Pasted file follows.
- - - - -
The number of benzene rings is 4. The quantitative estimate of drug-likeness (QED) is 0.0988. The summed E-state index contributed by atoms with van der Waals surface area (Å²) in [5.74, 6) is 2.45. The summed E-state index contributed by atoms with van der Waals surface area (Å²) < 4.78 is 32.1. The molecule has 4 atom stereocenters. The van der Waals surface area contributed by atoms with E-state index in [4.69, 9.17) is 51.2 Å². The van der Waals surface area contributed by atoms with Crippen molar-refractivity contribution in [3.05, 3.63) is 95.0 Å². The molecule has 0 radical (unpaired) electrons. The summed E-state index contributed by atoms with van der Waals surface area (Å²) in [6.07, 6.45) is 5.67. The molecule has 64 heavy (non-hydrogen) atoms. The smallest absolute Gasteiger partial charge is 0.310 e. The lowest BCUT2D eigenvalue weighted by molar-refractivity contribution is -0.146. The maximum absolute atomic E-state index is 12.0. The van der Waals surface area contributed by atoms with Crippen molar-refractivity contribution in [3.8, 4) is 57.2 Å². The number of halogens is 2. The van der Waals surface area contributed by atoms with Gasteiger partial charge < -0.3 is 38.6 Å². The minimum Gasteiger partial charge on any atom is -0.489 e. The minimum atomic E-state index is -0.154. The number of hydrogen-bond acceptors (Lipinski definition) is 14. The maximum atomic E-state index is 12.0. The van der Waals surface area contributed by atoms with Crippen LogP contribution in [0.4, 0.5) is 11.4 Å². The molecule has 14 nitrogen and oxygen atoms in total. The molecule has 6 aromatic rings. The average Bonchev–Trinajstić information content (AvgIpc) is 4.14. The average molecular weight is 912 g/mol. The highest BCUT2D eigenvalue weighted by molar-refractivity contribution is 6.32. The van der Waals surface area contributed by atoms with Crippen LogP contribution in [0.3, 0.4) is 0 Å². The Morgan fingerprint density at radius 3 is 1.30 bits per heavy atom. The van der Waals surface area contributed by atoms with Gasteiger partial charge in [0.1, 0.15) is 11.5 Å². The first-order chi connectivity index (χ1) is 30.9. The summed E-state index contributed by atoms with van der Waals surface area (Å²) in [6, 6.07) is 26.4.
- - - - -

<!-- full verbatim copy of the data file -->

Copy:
The number of benzene rings is 4. The quantitative estimate of drug-likeness (QED) is 0.0988. The summed E-state index contributed by atoms with van der Waals surface area (Å²) in [5.74, 6) is 2.45. The summed E-state index contributed by atoms with van der Waals surface area (Å²) < 4.78 is 32.1. The molecule has 4 atom stereocenters. The van der Waals surface area contributed by atoms with E-state index in [4.69, 9.17) is 51.2 Å². The van der Waals surface area contributed by atoms with Crippen molar-refractivity contribution in [3.05, 3.63) is 95.0 Å². The molecule has 0 radical (unpaired) electrons. The summed E-state index contributed by atoms with van der Waals surface area (Å²) in [6.07, 6.45) is 5.67. The molecule has 64 heavy (non-hydrogen) atoms. The smallest absolute Gasteiger partial charge is 0.310 e. The lowest BCUT2D eigenvalue weighted by molar-refractivity contribution is -0.146. The maximum absolute atomic E-state index is 12.0. The van der Waals surface area contributed by atoms with Crippen molar-refractivity contribution in [3.8, 4) is 57.2 Å². The number of halogens is 2. The van der Waals surface area contributed by atoms with Gasteiger partial charge < -0.3 is 38.6 Å². The minimum Gasteiger partial charge on any atom is -0.489 e. The minimum atomic E-state index is -0.154. The number of hydrogen-bond acceptors (Lipinski definition) is 14. The maximum atomic E-state index is 12.0. The van der Waals surface area contributed by atoms with Crippen LogP contribution in [0.4, 0.5) is 11.4 Å². The molecule has 14 nitrogen and oxygen atoms in total. The molecule has 6 aromatic rings. The average Bonchev–Trinajstić information content (AvgIpc) is 4.14. The average molecular weight is 912 g/mol. The highest BCUT2D eigenvalue weighted by molar-refractivity contribution is 6.32. The van der Waals surface area contributed by atoms with Crippen LogP contribution in [0.3, 0.4) is 0 Å². The Morgan fingerprint density at radius 3 is 1.30 bits per heavy atom. The van der Waals surface area contributed by atoms with Gasteiger partial charge in [0.1, 0.15) is 11.5 Å². The first-order chi connectivity index (χ1) is 30.9. The summed E-state index contributed by atoms with van der Waals surface area (Å²) in [6, 6.07) is 26.4.